Anne Bishop. Tom Clancy. Some guy with a whole shelf devoted to himself named Stephen King. A lot of Anne McCaffrey books, with loud FANTASY stickers pasted to the spine of the books. My eyes blurred as I increased my pace. Moving past the N's, O's, P's, Q's...I skipped the rest of the adult fiction novels and found myself near the edge of the window with the sickly, green tree.

At that age, the window was the portal to a mysterious forest populated with mythical creatures, both grotesquely beautiful and handsomely hideous ones. Close, yet untouchable to human fingers due to the glass barrier.

I ran across to the other side of the window, past the chairs and tables that composed the lounge and study section. A woman with gray curls looked up at me, startled. An old man with a long face pursed his lips disapprovingly. Ignoring me, a vagrant in an army jacket continued to sleep on, with his head on the study table. 

To this day, I still see the old man with the long face reading from a stack of hardcovers in the lounge section. Nowadays, a cane is propped next to his cushioned chair, and his hair has thinned to a light patch of straggly hairs on the crown of his scalp. His forehead is lined, and his disapproving stare at children has given way to a sense of resignation. He no longer responds to the occasional squawking of the children that walk into the library or venture into the lounge area. His glasses could be used to analyze bacteria in a lab. 

He goes in the late morning and stays there until around three or four in the afternoon. He likes action and suspense novels, especially those written by Tom Clancy. I know this because I still visit the library.

One morning, I sit myself across from him on one of the lounge chairs. As I noisily unzip my tote bag, his eyes flicker to me. I look at him. He looks at me. I look at him looking at me. 

Perhaps he recognizes me from my recent visits.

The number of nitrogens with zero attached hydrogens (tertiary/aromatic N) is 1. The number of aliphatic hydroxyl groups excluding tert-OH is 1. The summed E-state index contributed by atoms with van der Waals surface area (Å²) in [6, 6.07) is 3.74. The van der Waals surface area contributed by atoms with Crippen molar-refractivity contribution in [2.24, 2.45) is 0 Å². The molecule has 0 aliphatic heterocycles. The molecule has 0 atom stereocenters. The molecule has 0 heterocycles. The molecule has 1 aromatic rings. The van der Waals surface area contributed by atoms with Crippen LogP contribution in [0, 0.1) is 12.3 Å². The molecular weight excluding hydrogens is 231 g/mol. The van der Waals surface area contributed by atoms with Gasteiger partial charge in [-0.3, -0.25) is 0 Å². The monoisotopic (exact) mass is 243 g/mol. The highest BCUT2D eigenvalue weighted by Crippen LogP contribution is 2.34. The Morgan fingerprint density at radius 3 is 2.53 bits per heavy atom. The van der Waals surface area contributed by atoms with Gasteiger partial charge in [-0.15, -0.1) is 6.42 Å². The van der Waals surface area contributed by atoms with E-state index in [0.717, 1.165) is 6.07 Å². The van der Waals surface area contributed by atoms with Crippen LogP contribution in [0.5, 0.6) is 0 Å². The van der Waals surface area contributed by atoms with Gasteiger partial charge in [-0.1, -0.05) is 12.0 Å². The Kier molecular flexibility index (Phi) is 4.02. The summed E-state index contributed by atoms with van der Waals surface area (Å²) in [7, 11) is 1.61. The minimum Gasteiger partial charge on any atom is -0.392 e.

Perhaps I look familiar to him, but he can't put his finger on where he's seen me before. 

Perhaps he's been observing me for years, just as I've been observing him for years. 

We break eye contact. I peek back at his face once more. A faint shadow of an emotion lingers in the lines of his face. Recognition? Approval? Curiosity? With the gears in my mind turning with possible interpretations, I look away, flipping absentmindedly through the pages of my paperback. How much time does he have left, I wonder, and immediately a pang of guilt punctures me. 

Waving the thought into puffs of smoke, I turn to the page where I had left off and begin to read. 

Outside the window, the sparse boughs of the moss-covered tree lead to more trees. Above, in the high canopy, birds fly. Below, within the branches, little elves dance and sing spells. But we cannot hear their songs through the window. Oblivious to the music of the elves in the woods, the old man and I read on. 

2 comments:

  1. That was amazing to read. So lyrical and heartfelt. Makes me want to go visit my library :)

    Happy reading in 2014

    Ashley
    http://books-4-review.blogspot.com/

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    1. Hi Ashley! I'm so delighted to hear that you enjoyed reading about my experience at the library. :) Happy 2014 reading to you too!